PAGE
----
Posttraumatic Stress Disorder and Health-Related Quality of Life among a Sample of Treatment- and Pension-Seeking Deployed Canadian Forces Peacekeeping Veterans

Article excerpt

Objectives: To examine the health-related quality of life (HRQOL) in deployed Canadian Forces peacekeeping veterans, addressing associations with posttraumatic stress disorder (PTSD), and depression severity.

Methods: Participants (n = 125) were consecutive male veterans who were referred for a psychiatric assessment. Instruments administered included the Clinician-Administered PTSD Scale, Hamilton Depression Scale, Short-Form-36 Health Survey, and sociodemographic characteristics.

Results: Mental HRQOL was significantly lower for peacekeepers with, than without, PTSD. Using univariate analyses, PTSD and depression severity were each significantly negatively related to mental HRQOL. In sequential regression analyses controlling for age, we found that PTSD and depression severity significantly predicted both mental and physical HRQOL.

Conclusions: Veterans with PTSD have significant impairments in mental and physical HRQOL. This information is useful for clinicians and Veterans Affairs administrators working with the newer generation of veterans, as it stresses the importance of including measures of quality of life in the psychiatric evaluation of veterans to better address their rehabilitation needs.

Can J Psychiatry 2008;53(9):594-600

Clinical Implications

* Veterans with significant symptoms of PTSD and depression present with significant physical and mental impairment.

* Understanding the functional impairment in veterans wim PTSD can assist with rehabilitation.

* It is important to include measures of quality of life in the comprehensive evaluation of veterans to better address their health care needs.


* A male sample of veterans with a service-related disability limits generalizability.

* HRQOL was based on the Short-Form-36 Health Survey.

* Inherent to a cross-sectional study, at best we can establish an association but not causality.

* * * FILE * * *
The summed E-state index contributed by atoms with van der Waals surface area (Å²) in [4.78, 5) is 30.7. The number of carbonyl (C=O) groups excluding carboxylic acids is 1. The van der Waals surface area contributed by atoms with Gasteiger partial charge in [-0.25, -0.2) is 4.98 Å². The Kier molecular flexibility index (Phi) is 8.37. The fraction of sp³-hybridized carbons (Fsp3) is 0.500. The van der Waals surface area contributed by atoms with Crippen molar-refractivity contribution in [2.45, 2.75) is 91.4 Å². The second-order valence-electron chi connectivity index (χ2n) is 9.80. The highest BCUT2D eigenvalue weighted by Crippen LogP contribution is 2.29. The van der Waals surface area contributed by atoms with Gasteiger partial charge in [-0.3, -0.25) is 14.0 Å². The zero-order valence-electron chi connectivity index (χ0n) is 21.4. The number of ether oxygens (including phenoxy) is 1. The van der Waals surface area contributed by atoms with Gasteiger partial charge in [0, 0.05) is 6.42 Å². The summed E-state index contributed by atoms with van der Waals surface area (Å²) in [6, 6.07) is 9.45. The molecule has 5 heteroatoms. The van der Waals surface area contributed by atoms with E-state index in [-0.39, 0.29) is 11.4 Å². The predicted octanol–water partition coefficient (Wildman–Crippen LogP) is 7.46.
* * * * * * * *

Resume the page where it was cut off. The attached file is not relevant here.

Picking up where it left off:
Key words: quality of life, peacekeepers, posttraumatic stress disorder

Abbreviations used in this article

CAPS Clinician-Administered PTSD Scale

HDRS Hamilton Depression Rating Scale

HRQOL health-related quality of life

MCS Mental Component Summary Score

PCS Physical Component Summary Score

PTSD posttraumatic stress disorder

SF-36 Short-Form-36 Health Survey

Since the 1990s, with the end of the Cold War, there has been increased instability on the international stage with a rise in intra-state conflict, ethnic cleansing, and global terrorism. Recent United Nations peacekeeping missions in areas such as Rwanda, Somalia, and the former Yugoslavia expose peacekeepers to considerable stress and traumatic events, such as witnessing atrocities that they are helpless to prevent, especially the death of children.1-5 The United Nations rules of engagement, in which soldiers must show restraint and neutrality, often prohibit the use of force. This may increase a soldier's sense of helplessness and exacerbate an already stressful situation. Of particular importance to peacekeeping, the feeling of being unable to control a situation at the time of trauma is an important risk factor for developing PTSD.6,7

Over the past 2 decades, many studies have demonstrated the negative psychiatric impact of peacekeeping operations.8-12 The relations among PTSD, physical health, and mental health impairment is a large and well-developed area in combat veterans,13-19 but less studied is the impact of psychiatric illness on quality of life among the deployed peacekeeping veteran population.

Physical and mental health functioning are among the principal domains of HRQOL,20 and a growing amount of literature has examined the association between mental illness and HRQOL. However, its association with anxiety disorders, such as PTSD and HRQOL, has not been adequately studied, especially among combat and peacekeeping veterans. …


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